What is osteoporosis?
Osteoporosis is a bone disease that leads the bones to reduce in density and mass. This means that the bones become weakened and brittle and more likely to break. Sometimes bones become so brittle that even mild stress on them, such as coughing or changing position, can cause a fracture. These fractures related to osteoporosis are most likely to occur in the spine, wrist, or hip.
More than half (55%) of the American population 50 years old or older is affected by osteoporosis. Over three-fourths of these are women. Worldwide, it is estimated that one out of every three women and one out of every 12 men who are at least 50 years old have osteoporosis. This disease causes millions of fractures each year. Most of these occur in the lower spine, the wrist, and the hip. Fractures of the ribs due to osteoporosis also occur commonly in men.
Some factors that increase your osteoporosis development risk are out of your control. These include:
- Gender: If you are a woman, you are more likely than a man to develop osteoporosis.
- Age: Your osteoporosis risks increase with your age.
- Race: If you are Caucasian or of Asian descent, you are at greater risk of the disease than other races.
- Family history: If you have a sibling or a parent with osteoporosis, especially if you also have a history of hip fractures in your family, you are at an increased osteoporosis risk.
- Frame structure: People with small frames tend to be at increased osteoporosis risk, both women and men because there is less bone tissue for the body to draw from as a resource during the aging process.
Hormone levels also have a lot to say about osteoporosis, and this is a risk factor that is beyond our control when it occurs. In some cases, medication is available to correct hormonal dysfunction. Examples of hormones that can affect osteoporosis risks include:
- Sexual hormones: The reduction in estrogen production at the time of menopause dramatically increases a woman’s risk for osteoporosis. Specific cancer therapies may also decrease estrogen production. Testosterone levels decrease as men age, and certain prostate cancer treatments may also lower the level of this sex hormone. Reduced levels of sexual hormones weaken bone tissue leading to osteoporosis.
- Thyroid hormones: An excess of the hormone produced by the thyroid or by taking too much medication to correct a thyroid deficiency can lead to an increased risk of osteoporosis due to bone loss.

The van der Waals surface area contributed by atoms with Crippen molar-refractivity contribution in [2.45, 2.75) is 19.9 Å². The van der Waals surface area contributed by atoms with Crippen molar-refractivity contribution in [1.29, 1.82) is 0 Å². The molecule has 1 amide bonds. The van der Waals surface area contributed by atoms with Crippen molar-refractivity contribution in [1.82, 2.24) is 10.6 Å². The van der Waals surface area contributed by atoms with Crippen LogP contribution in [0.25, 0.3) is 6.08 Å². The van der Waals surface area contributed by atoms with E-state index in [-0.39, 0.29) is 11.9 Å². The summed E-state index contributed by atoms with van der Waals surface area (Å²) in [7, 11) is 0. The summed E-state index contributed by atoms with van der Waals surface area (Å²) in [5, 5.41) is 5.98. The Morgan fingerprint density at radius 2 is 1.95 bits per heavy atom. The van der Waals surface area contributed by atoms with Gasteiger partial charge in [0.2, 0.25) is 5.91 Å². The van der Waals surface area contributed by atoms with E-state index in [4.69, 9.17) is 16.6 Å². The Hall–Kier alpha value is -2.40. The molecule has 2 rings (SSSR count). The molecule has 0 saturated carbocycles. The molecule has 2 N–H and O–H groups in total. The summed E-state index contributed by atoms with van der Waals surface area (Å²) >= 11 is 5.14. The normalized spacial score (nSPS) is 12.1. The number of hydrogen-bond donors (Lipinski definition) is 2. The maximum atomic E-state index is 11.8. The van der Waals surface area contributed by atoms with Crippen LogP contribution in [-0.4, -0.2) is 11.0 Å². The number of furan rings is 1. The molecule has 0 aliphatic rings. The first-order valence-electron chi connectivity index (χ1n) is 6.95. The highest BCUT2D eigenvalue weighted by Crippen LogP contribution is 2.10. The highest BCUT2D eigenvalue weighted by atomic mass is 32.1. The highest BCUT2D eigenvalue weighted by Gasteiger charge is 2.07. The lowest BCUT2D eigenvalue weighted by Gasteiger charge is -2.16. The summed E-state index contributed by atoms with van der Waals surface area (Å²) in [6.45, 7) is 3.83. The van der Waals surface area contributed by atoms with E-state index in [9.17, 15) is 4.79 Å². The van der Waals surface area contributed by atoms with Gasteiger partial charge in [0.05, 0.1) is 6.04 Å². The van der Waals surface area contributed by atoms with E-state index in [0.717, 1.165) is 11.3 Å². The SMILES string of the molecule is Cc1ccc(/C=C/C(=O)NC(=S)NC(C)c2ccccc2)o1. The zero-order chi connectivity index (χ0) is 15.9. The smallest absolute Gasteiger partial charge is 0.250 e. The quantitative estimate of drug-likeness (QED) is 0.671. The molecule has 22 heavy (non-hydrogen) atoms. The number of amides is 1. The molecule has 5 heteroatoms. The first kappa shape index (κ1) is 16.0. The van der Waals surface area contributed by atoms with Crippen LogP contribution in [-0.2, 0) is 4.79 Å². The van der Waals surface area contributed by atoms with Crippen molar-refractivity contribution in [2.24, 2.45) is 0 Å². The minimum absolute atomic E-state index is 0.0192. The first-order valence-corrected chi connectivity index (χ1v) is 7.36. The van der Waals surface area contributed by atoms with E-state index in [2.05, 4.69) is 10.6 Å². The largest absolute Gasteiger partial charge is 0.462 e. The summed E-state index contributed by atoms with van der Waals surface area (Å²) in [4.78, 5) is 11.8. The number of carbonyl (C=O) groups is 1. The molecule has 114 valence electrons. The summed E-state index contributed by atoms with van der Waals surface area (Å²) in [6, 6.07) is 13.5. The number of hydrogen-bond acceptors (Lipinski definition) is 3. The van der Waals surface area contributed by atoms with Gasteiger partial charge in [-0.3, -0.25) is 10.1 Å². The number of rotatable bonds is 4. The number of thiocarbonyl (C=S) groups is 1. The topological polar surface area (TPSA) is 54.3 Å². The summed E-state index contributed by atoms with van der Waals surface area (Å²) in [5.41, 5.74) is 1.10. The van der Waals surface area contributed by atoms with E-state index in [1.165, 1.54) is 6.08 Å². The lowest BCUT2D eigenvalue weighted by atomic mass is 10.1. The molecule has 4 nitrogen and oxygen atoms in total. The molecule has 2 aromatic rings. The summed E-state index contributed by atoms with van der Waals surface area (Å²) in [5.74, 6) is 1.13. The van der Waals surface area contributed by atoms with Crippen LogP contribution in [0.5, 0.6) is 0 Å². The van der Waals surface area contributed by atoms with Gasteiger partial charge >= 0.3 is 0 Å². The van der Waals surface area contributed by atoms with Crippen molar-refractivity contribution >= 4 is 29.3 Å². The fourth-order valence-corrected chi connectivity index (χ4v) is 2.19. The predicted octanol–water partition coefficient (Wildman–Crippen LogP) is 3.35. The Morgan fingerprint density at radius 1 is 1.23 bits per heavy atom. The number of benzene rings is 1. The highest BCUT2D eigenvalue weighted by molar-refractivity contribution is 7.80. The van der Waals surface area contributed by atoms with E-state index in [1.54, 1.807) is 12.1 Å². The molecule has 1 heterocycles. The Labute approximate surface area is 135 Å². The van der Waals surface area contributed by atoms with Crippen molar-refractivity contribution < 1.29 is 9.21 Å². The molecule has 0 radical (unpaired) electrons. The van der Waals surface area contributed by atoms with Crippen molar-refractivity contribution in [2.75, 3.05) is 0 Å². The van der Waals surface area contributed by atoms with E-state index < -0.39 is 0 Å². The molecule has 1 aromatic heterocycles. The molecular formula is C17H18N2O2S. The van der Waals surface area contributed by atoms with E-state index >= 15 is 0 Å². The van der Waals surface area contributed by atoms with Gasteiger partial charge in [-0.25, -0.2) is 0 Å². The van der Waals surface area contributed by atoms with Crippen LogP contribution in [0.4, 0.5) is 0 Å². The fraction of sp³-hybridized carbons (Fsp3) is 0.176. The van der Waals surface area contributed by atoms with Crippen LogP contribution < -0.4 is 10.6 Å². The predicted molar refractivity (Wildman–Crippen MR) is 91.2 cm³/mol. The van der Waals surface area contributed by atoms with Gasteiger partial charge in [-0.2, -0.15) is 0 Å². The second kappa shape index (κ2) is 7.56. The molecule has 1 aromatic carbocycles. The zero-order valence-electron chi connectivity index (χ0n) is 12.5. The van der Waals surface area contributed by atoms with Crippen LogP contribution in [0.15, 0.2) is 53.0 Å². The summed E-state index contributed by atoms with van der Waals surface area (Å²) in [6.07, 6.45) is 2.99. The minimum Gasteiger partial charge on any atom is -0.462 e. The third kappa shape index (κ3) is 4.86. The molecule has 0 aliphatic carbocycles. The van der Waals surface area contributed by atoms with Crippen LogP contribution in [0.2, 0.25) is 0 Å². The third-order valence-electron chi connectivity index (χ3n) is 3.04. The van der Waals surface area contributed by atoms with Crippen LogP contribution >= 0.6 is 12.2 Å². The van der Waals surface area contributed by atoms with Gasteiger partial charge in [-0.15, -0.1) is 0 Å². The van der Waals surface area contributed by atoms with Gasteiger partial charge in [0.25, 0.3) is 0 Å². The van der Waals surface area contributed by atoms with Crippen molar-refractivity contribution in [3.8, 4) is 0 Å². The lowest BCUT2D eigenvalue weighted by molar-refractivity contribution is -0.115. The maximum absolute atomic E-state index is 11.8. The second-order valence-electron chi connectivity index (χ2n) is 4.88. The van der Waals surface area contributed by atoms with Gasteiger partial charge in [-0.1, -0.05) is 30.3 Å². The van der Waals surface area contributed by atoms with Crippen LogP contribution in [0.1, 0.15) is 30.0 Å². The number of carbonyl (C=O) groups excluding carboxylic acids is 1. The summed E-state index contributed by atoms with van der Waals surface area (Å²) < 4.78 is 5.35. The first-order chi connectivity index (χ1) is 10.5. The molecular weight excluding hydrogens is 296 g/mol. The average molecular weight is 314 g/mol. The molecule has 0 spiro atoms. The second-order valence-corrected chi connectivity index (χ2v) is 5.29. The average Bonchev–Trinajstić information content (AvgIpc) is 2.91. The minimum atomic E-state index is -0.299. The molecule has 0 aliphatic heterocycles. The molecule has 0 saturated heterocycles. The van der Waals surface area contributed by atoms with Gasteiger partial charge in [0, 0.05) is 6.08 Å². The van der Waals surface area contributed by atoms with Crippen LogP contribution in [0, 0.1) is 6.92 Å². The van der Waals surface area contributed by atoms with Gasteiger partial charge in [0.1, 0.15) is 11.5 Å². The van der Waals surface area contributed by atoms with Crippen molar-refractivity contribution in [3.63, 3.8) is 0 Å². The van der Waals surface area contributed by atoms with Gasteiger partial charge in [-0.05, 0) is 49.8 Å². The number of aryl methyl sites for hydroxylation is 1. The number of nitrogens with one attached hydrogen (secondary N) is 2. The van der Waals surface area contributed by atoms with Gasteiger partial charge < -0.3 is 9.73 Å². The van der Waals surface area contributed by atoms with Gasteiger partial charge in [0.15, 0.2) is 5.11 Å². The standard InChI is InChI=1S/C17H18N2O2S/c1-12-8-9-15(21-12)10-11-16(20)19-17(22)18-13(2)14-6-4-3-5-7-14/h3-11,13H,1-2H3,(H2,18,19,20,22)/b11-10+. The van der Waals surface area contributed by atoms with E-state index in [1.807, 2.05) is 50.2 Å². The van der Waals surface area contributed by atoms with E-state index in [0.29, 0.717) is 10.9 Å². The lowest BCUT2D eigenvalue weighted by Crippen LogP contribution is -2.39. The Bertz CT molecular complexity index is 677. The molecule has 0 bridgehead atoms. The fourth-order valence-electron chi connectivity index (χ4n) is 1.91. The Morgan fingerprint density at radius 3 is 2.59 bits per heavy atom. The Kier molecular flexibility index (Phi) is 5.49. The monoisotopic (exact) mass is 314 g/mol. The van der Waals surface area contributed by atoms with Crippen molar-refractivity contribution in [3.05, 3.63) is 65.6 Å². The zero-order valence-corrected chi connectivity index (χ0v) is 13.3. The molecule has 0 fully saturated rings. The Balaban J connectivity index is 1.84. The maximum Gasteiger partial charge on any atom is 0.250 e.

- Other hormones: Hormones produced by other glands have also been associated with an increased chance of osteoporosis. These glands include the adrenal and the parathyroid glands.
Your osteoporosis risk is increased if not enough calcium is available to produce and replace bone mass. Low calcium levels are more likely to occur in people who have:
- A calcium-poor diet: Without adequate calcium, bone density diminishes, and early bone loss occurs, which leads to osteoporosis. A diet lacking in calcium throughout life plays a significant role in this.
- Eating disorders: A reduced intake of food like is found in anorexia can decrease the amount of calcium intake. Anorexia can also stop the menstrual cycle in women, leading to early bone loss and osteoporosis.
- Gastrointestinal surgery: When weight loss surgery to limit the surface area of the stomach or the removal of part of the intestine is required, fewer nutrients such as calcium are available to be absorbed. This can increase the risk for osteoporosis.
Certain medications interfere with the way the body rebuilds bone tissue. The use of these increases the chance of developing osteoporosis. Some of these include corticosteroids when they are used long-term. Examples of corticosteroids include cortisone and prednisone. The disease has also been linked to medications used to treat or to prevent:
- Rejection of transplanted organs
- Epigastric reflux
Some lifestyle factors and behaviors are associated with an increased chance of developing osteoporosis. Examples of these include:
- Lack of exercise: A sedentary lifestyle is associated with an increased risk of osteoporosis. Weight-bearing exercise has been shown to be especially helpful for creating and maintaining healthy bones, for example, running, walking, dancing, and weight-lifting.
- Excessive use of alcohol: More than two alcoholic drinks per day on a regular basis has been associated with an increased osteoporosis risk. This may be due to decreased calcium absorption in the presence of alcohol.
- Smoking and tobacco use: While it is not known exactly why, it is known that the use of tobacco leads to the weakening of bones and osteoporosis.
Osteoporosis is a polyetiological condition, this means it can be caused by a number of different conditions. Some of the conditions that may cause osteoporosis include:
- Hormone imbalances or deficiencies
- A lack of calcium
- A lack of vitamin D
- A sedentary lifestyle
- Other medical conditions like thyroid disease or certain digestive disorders
- Tobacco use
- Excessive consumption of alcohol
- The use of certain medications
- There is also a genetic risk factor that has been linked to the development of osteoporosis
There are four osteoporosis types: primary, secondary, osteogenesis imperfecta, and idiopathic juvenile osteoporosis. The severity of your symptoms and the appropriate treatment depend on your osteoporosis type.
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